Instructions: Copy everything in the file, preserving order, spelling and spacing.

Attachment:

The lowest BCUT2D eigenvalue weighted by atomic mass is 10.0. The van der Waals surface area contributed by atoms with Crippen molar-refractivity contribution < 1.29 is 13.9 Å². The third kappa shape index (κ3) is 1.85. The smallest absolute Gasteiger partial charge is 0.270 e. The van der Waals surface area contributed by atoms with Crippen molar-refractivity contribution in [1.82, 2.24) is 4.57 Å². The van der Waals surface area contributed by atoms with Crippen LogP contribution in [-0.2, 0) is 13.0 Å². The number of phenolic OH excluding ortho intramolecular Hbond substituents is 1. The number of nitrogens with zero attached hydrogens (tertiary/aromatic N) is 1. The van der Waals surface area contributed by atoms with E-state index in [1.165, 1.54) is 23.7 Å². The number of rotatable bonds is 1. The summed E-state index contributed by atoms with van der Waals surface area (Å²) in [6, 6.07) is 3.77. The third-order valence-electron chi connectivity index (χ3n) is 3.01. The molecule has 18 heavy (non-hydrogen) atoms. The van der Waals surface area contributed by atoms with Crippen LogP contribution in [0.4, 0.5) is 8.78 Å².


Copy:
The lowest BCUT2D eigenvalue weighted by atomic mass is 10.0. The van der Waals surface area contributed by atoms with Crippen molar-refractivity contribution < 1.29 is 13.9 Å². The third kappa shape index (κ3) is 1.85. The smallest absolute Gasteiger partial charge is 0.270 e. The van der Waals surface area contributed by atoms with Crippen molar-refractivity contribution in [1.82, 2.24) is 4.57 Å². The van der Waals surface area contributed by atoms with Crippen LogP contribution in [-0.2, 0) is 13.0 Å². The number of phenolic OH excluding ortho intramolecular Hbond substituents is 1. The number of nitrogens with zero attached hydrogens (tertiary/aromatic N) is 1. The van der Waals surface area contributed by atoms with E-state index in [1.165, 1.54) is 23.7 Å². The number of rotatable bonds is 1. The summed E-state index contributed by atoms with van der Waals surface area (Å²) in [6, 6.07) is 3.77. The third-order valence-electron chi connectivity index (χ3n) is 3.01. The molecule has 18 heavy (non-hydrogen) atoms. The van der Waals surface area contributed by atoms with Crippen LogP contribution in [0.4, 0.5) is 8.78 Å².